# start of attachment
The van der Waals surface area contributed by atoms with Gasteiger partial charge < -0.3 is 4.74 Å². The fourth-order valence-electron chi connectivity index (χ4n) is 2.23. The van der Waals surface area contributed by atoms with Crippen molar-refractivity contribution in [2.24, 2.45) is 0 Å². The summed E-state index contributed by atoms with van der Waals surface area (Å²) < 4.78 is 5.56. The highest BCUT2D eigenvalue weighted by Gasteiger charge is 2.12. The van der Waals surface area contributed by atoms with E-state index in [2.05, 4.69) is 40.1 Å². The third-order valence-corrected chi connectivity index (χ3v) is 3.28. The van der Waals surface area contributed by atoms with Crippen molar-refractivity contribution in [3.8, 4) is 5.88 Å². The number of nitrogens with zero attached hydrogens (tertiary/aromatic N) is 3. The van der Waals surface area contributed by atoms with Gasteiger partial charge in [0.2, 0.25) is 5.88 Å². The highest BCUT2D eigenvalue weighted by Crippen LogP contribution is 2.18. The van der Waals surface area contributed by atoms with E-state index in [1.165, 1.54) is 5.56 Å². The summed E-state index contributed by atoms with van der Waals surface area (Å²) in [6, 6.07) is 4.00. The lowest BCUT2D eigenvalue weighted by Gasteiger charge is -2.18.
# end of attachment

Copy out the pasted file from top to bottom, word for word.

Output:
The van der Waals surface area contributed by atoms with Gasteiger partial charge < -0.3 is 4.74 Å². The fourth-order valence-electron chi connectivity index (χ4n) is 2.23. The van der Waals surface area contributed by atoms with Crippen molar-refractivity contribution in [2.24, 2.45) is 0 Å². The summed E-state index contributed by atoms with van der Waals surface area (Å²) < 4.78 is 5.56. The highest BCUT2D eigenvalue weighted by Gasteiger charge is 2.12. The van der Waals surface area contributed by atoms with E-state index in [2.05, 4.69) is 40.1 Å². The third-order valence-corrected chi connectivity index (χ3v) is 3.28. The van der Waals surface area contributed by atoms with Crippen molar-refractivity contribution in [3.8, 4) is 5.88 Å². The number of nitrogens with zero attached hydrogens (tertiary/aromatic N) is 3. The van der Waals surface area contributed by atoms with Gasteiger partial charge in [0.2, 0.25) is 5.88 Å². The highest BCUT2D eigenvalue weighted by Crippen LogP contribution is 2.18. The van der Waals surface area contributed by atoms with E-state index in [1.165, 1.54) is 5.56 Å². The summed E-state index contributed by atoms with van der Waals surface area (Å²) in [6, 6.07) is 4.00. The lowest BCUT2D eigenvalue weighted by Gasteiger charge is -2.18.